Have an American meal on this Independence Day–chips and salsa, pizza, hamburger–it’s a big table with room for everyone.
In the 1980s there was a Texas congressman who was skeptical that there were hungry people in the US–poor people looked too fat to be hungry. He was an idiot. Just because there is “food” doesn’t mean it’s healthy, a reasonable part of your budget, or nearby. And this isn’t just a poor people problem. Our food system harms the environment and all our health. I don’t want to be a scold–I love an occasional bag of Cheetos–but small decisions have big impacts.
In this book local historian Kim Prothro Williams finds traces and tells the stories of the farms, estates, and plantations that lie beneath the capital’s monuments and official buildings. Sheep and wine grapes in the hills of Northwest, African American farms in Chevy Chase, and a plantation on Roosevelt Island.
This review appeared in CHoWline, the monthly newsletter of the Culinary Historians of Washington, DC–an excellent group!
Examining how we use words, in this case “food desert,” makes us see people and places in new ways–more complex and complete. In this book, Ashante Reese examines a single DC neighborhood and finds agency in food that might otherwise be overlooked, and that might be a model for ways to address equitable food access.
This review appeared in the September issue of CHoWline, the monthly newsletter of the Culinary Historians of Washington, DC–a group you should check out!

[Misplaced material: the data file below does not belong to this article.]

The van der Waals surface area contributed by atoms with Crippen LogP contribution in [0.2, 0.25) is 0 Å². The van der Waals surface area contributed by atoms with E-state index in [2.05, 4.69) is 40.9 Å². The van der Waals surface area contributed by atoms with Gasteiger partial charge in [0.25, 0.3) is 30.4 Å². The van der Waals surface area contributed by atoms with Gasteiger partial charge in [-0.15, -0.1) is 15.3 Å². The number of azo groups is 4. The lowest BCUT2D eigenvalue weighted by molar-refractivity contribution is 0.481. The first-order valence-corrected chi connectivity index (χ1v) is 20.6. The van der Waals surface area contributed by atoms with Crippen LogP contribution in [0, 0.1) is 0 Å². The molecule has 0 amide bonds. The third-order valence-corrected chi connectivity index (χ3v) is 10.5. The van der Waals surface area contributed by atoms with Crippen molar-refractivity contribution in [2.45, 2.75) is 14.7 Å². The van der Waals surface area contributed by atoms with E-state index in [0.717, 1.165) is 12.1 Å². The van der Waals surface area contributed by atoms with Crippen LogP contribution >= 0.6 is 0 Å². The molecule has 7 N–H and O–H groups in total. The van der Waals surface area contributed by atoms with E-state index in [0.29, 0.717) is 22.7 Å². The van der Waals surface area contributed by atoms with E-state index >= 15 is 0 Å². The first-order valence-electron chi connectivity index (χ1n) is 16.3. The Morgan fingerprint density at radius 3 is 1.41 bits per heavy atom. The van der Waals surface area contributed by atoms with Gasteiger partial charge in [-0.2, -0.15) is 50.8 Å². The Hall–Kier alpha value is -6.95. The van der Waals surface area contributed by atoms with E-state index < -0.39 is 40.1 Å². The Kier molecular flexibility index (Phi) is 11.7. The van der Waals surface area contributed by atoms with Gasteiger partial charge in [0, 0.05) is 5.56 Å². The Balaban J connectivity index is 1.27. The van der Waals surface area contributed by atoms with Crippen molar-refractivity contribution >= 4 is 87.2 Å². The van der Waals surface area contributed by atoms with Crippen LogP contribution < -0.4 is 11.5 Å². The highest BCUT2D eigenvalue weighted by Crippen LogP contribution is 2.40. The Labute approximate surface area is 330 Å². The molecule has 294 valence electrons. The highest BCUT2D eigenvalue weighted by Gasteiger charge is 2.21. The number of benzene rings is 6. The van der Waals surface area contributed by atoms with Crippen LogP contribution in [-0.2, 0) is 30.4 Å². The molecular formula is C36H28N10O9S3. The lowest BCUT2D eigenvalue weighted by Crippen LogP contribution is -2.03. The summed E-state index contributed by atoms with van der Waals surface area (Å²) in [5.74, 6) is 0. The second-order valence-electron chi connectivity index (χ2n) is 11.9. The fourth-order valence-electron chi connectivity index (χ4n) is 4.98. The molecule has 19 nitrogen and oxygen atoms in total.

If your mother cooks Italian food, why should you go to a restaurant?
This is my eternal dilemma–standing in front of a pastry case and wanting one bite of everything. Someday I will buy one of everything and solve my life’s problem, but until that day comes, I can cook my way through All About Dolci.
It must be pointed out that this is an Eataly book, and the publisher assures us that, re: Batali, “Eataly has cut all ties to Mario, so no input on or financial gain from this book or any other Eataly book going forward.” And if you’d like a sharp take on cinnamon rolls and apologies, read this.
This book is a wonderfully curated pastry case. It includes recipes that may be familiar to you, like Esse, those S-shaped cookies that you just point to. Or Ricciarelli, which I call on whenever the frozen egg whites are overflowing. But no Biscotti Regina, the recipe for which I found when I moved to an area without Italian bakeries and needed to have them. Never mind, the unfamiliar ones are intriguing enough to direct me to the kitchen.
And then on to Torte, which show what I find so appealing about Italian baking–a focus on flavor and texture rather than just sweetness. Pound cake–Amor Polenta–becomes toothsome when made with polenta. Dolci Alla Fruta includes Torta di Mele e Burro Nocciolo, flavored with apples and brown butter. And, to reveal Italy’s vast regional variety, there’s a Strudel di Mele from the Alto Adige and the pasticceria from Campania, evocatively named and shaped, and impossible to resist. Cannoli, of course, but also Funghetti, little mushroom pastries filled with hazelnut cream.
For me, it’s not Christmas without Panettone and Strufoli and if you can’t find a local baker or grandmother who makes them, you can attempt your own. Other holiday and festive sweets include Monte Bianco, a construction of chestnut puree and meringue and the Pastiera Napolitana usually made for Easter and derived from an ancient Greek dish of sweetened wheat berries.
Sweet and symbolic–Italian baking is well captured here and made to recreate at home.
Food is an emotional marker, a way we identify and recall time, place, and people, which Tembi Locke does with searing effect in this memoir of her life with her Sicilian husband, and with his family after his death.
This review of From Scratch appeared in the May issue of CHoWline, the monthly newsletter of the Culinary Historians of Washington DC. We’re off for the summer, but will start up the speaker’s program again in September 2019.